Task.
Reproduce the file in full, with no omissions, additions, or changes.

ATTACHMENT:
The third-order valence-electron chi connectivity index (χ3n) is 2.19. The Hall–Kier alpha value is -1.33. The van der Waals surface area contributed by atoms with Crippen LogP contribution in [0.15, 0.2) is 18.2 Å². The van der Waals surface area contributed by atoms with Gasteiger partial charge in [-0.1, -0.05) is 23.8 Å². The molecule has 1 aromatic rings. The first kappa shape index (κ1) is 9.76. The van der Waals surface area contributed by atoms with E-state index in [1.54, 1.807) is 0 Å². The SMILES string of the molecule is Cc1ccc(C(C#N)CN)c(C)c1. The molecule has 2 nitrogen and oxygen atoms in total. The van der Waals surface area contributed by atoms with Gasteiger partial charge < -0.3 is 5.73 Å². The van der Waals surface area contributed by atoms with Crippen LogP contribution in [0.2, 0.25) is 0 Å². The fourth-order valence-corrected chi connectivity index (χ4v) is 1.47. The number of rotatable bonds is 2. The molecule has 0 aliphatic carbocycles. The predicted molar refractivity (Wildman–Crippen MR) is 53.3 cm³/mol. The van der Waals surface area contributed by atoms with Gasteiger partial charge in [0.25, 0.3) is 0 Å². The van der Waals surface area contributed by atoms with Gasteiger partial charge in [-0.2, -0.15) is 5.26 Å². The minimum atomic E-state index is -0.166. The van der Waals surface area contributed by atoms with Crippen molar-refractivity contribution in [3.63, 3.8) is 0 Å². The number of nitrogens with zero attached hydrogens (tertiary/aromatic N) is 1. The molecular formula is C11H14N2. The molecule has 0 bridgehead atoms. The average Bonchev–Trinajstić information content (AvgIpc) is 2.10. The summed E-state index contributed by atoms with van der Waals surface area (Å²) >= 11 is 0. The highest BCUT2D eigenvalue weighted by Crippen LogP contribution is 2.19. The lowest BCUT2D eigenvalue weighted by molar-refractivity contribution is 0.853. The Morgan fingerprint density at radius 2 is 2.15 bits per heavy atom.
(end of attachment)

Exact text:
The third-order valence-electron chi connectivity index (χ3n) is 2.19. The Hall–Kier alpha value is -1.33. The van der Waals surface area contributed by atoms with Crippen LogP contribution in [0.15, 0.2) is 18.2 Å². The van der Waals surface area contributed by atoms with Gasteiger partial charge in [-0.1, -0.05) is 23.8 Å². The molecule has 1 aromatic rings. The first kappa shape index (κ1) is 9.76. The van der Waals surface area contributed by atoms with E-state index in [1.54, 1.807) is 0 Å². The SMILES string of the molecule is Cc1ccc(C(C#N)CN)c(C)c1. The molecule has 2 nitrogen and oxygen atoms in total. The van der Waals surface area contributed by atoms with Gasteiger partial charge < -0.3 is 5.73 Å². The van der Waals surface area contributed by atoms with Crippen LogP contribution in [0.2, 0.25) is 0 Å². The fourth-order valence-corrected chi connectivity index (χ4v) is 1.47. The number of rotatable bonds is 2. The molecule has 0 aliphatic carbocycles. The predicted molar refractivity (Wildman–Crippen MR) is 53.3 cm³/mol. The van der Waals surface area contributed by atoms with Gasteiger partial charge in [0.25, 0.3) is 0 Å². The van der Waals surface area contributed by atoms with Gasteiger partial charge in [-0.2, -0.15) is 5.26 Å². The minimum atomic E-state index is -0.166. The van der Waals surface area contributed by atoms with Crippen molar-refractivity contribution in [3.63, 3.8) is 0 Å². The number of nitrogens with zero attached hydrogens (tertiary/aromatic N) is 1. The molecular formula is C11H14N2. The molecule has 0 bridgehead atoms. The average Bonchev–Trinajstić information content (AvgIpc) is 2.10. The summed E-state index contributed by atoms with van der Waals surface area (Å²) >= 11 is 0. The highest BCUT2D eigenvalue weighted by Crippen LogP contribution is 2.19. The lowest BCUT2D eigenvalue weighted by molar-refractivity contribution is 0.853. The Morgan fingerprint density at radius 2 is 2.15 bits per heavy atom.